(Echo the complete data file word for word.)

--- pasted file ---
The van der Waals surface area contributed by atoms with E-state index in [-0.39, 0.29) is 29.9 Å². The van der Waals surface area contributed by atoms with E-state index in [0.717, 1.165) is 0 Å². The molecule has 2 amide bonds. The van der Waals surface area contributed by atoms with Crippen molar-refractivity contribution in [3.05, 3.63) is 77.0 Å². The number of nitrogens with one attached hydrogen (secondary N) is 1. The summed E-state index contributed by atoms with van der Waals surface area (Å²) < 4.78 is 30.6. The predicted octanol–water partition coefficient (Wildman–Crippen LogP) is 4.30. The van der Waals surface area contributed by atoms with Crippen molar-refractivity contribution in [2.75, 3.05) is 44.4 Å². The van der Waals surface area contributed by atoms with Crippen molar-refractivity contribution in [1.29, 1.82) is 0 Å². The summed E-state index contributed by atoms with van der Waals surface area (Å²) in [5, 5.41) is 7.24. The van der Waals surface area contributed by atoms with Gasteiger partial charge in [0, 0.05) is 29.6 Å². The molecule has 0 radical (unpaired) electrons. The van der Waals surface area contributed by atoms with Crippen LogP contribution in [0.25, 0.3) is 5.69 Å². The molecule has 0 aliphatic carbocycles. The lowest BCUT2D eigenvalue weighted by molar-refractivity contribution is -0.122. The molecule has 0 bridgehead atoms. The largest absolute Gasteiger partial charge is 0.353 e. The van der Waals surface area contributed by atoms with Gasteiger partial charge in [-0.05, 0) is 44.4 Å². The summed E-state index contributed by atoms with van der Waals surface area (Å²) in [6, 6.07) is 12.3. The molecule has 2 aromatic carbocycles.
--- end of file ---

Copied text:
The van der Waals surface area contributed by atoms with E-state index in [-0.39, 0.29) is 29.9 Å². The van der Waals surface area contributed by atoms with E-state index in [0.717, 1.165) is 0 Å². The molecule has 2 amide bonds. The van der Waals surface area contributed by atoms with Crippen molar-refractivity contribution in [3.05, 3.63) is 77.0 Å². The number of nitrogens with one attached hydrogen (secondary N) is 1. The summed E-state index contributed by atoms with van der Waals surface area (Å²) < 4.78 is 30.6. The predicted octanol–water partition coefficient (Wildman–Crippen LogP) is 4.30. The van der Waals surface area contributed by atoms with Crippen molar-refractivity contribution in [2.75, 3.05) is 44.4 Å². The van der Waals surface area contributed by atoms with Crippen molar-refractivity contribution in [1.29, 1.82) is 0 Å². The summed E-state index contributed by atoms with van der Waals surface area (Å²) in [5, 5.41) is 7.24. The van der Waals surface area contributed by atoms with Gasteiger partial charge in [0, 0.05) is 29.6 Å². The molecule has 0 radical (unpaired) electrons. The van der Waals surface area contributed by atoms with Crippen LogP contribution in [0.25, 0.3) is 5.69 Å². The molecule has 0 aliphatic carbocycles. The lowest BCUT2D eigenvalue weighted by molar-refractivity contribution is -0.122. The molecule has 0 bridgehead atoms. The largest absolute Gasteiger partial charge is 0.353 e. The van der Waals surface area contributed by atoms with Gasteiger partial charge in [-0.05, 0) is 44.4 Å². The summed E-state index contributed by atoms with van der Waals surface area (Å²) in [6, 6.07) is 12.3. The molecule has 2 aromatic carbocycles.